2015 ORS 45.250¹
Use of deposition

(1) At the trial or upon the hearing of a motion or an interlocutory proceeding, any part or all of a deposition, so far as admissible under the rules of evidence, may be used against any party who was present or represented at the taking of the deposition or who had due notice thereof, in accordance with any of the following provisions of this subsection:

(a) Any deposition may be used by any party for the purpose of contradicting or impeaching the testimony of a deponent as a witness.

(b) The deposition of a party, or of anyone who at the time of taking the deposition was an officer, director or managing agent of a public or private corporation, partnership or association that is a party, may be used by an adverse party for any purpose.

(2) At the trial or upon the hearing of a motion or an interlocutory proceeding, any part or all of a deposition, so far as admissible under the rules of evidence, may be used against any party for any purpose, if the party was present or represented at the taking of the deposition or had due notice thereof, and if the court finds that:

(a) The witness is dead;

(b) The witness is unable to attend or testify because of age, sickness, infirmity or imprisonment;

(c) The party offering the deposition has been unable to procure the attendance of the witness by subpoena;

(d) Upon application and notice, such exceptional circumstances exist as to make it desirable, in the interest of justice and with due regard to the importance of presenting the testimony of witnesses orally in open court, to allow the deposition to be used; or

(e) The deposition was taken in the same proceeding pursuant to ORCP 39 I.

(3) For the purpose of subsection (2)(c) of this section, the failure of a party to serve a witness at the time of deposition with a subpoena that requires the appearance of the witness at trial or other hearing does not constitute sufficient grounds to deny the use of the deposition of that witness at the trial or other hearing without further showing of a lack of diligence on the part of the party offering the deposition. [1955 c.611 §§8,9; 1979 c.284 §83; 1987 c.275 §1; 1989 c.980 §4; 2001 c.234 §1; 2007 c.71 §12]

Notes of Decisions

Erroneous admission of a deposi­tion is not reversible error if the witness is later called and testifies. Fulton v. B. F. Goodrich Co., 260 Or 245, 490 P2d 178 (1971)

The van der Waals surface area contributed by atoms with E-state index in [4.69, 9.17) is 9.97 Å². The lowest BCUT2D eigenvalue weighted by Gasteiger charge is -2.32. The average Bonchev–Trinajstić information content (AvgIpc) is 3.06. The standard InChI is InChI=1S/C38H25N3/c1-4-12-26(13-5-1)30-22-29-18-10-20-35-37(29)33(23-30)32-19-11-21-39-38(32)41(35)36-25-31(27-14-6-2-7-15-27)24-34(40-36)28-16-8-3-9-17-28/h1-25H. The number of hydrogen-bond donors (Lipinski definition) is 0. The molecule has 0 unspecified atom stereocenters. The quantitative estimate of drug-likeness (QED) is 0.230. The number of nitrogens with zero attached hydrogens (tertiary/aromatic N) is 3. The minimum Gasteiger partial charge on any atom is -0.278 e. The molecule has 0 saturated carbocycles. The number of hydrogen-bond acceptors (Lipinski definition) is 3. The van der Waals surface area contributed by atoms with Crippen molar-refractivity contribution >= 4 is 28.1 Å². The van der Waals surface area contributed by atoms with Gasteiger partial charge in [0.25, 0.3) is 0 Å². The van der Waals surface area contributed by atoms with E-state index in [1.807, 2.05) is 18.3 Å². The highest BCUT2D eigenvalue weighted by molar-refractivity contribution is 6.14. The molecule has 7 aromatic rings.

A deposi­tion may be used by any party for the purpose of contradicting or impeaching the testimony of the deponent as a witness, irrespective of whether parties other than the one taking the deposi­tion were present or represented at the taking of the deposi­tion or had due notice thereof. Osborne v. Bessonette, 265 Or 224, 508 P2d 185 (1973)

The deposi­tions of party defendants are admissible as substantive evidence against all defendants. Stroda v. State Hwy. Comm., 22 Or App 403, 539 P2d 1147 (1975)

In marriage dissolu­tion case, where husband made informed decision, after notice, to forego representa­tion at deposi­tion, he could not later complain about its admission. Fearn and Fearn, 45 Or App 517, 608 P2d 620 (1980)

To admit deposi­tion testimony, offering party need only show inability to procure attendance of witness by sub­poe­na, and not that offering party sought voluntary return of witness under ORS 40.465 (Rule 804. Hearsay exceptions when the declarant is unavailable) (OEC Rule 804). Hansen v. Abrasive Engineering and Manufacturing, 317 Or 378, 856 P2d 625 (1993)

"Managing agent" refers to per­son enjoying high rank and authority over significant part of corporate opera­tions. Graham v. Brix Maritime Co., 160 Or App 1, 979 P2d 765 (1999)


1 Legislative Counsel Committee, CHAPTER 45—Testimony Generally, https://­www.­oregonlegislature.­gov/­bills_laws/­ors/­ors045.­html (2015) (last ac­cessed Jul. 16, 2016).
 
2 Legislative Counsel Committee, Annotations to the Oregon Revised Stat­utes, Cumulative Supplement - 2015, Chapter 45, https://­www.­oregonlegislature.­gov/­bills_laws/­ors/­ano045.­html (2015) (last ac­cessed Jul. 16, 2016).
 
3 OregonLaws.org assembles these lists by analyzing references between Sections. Each listed item refers back to the current Section in its own text. The result reveals relationships in the code that may not have otherwise been apparent.